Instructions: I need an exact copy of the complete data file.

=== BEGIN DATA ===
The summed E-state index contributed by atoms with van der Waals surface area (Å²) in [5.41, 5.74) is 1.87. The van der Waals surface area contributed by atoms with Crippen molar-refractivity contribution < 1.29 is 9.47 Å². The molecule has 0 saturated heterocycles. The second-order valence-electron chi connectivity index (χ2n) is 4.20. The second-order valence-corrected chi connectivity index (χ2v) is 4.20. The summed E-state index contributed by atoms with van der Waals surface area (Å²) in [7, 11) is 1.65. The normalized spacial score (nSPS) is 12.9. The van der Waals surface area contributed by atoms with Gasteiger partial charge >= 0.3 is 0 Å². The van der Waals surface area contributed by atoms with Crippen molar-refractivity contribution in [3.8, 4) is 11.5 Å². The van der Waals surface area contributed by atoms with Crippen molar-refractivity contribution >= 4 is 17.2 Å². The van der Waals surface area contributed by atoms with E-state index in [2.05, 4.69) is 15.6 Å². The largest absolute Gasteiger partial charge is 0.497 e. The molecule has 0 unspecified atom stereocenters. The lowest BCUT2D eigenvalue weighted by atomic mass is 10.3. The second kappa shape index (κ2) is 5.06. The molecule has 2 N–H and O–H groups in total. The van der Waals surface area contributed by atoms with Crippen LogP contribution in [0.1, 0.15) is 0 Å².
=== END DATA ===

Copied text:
The summed E-state index contributed by atoms with van der Waals surface area (Å²) in [5.41, 5.74) is 1.87. The van der Waals surface area contributed by atoms with Crippen molar-refractivity contribution < 1.29 is 9.47 Å². The molecule has 0 saturated heterocycles. The second-order valence-electron chi connectivity index (χ2n) is 4.20. The second-order valence-corrected chi connectivity index (χ2v) is 4.20. The summed E-state index contributed by atoms with van der Waals surface area (Å²) in [7, 11) is 1.65. The normalized spacial score (nSPS) is 12.9. The van der Waals surface area contributed by atoms with Gasteiger partial charge >= 0.3 is 0 Å². The van der Waals surface area contributed by atoms with Crippen molar-refractivity contribution in [3.8, 4) is 11.5 Å². The van der Waals surface area contributed by atoms with Crippen molar-refractivity contribution >= 4 is 17.2 Å². The van der Waals surface area contributed by atoms with E-state index in [2.05, 4.69) is 15.6 Å². The largest absolute Gasteiger partial charge is 0.497 e. The molecule has 0 unspecified atom stereocenters. The lowest BCUT2D eigenvalue weighted by atomic mass is 10.3. The second kappa shape index (κ2) is 5.06. The molecule has 2 N–H and O–H groups in total. The van der Waals surface area contributed by atoms with Crippen LogP contribution in [0.1, 0.15) is 0 Å².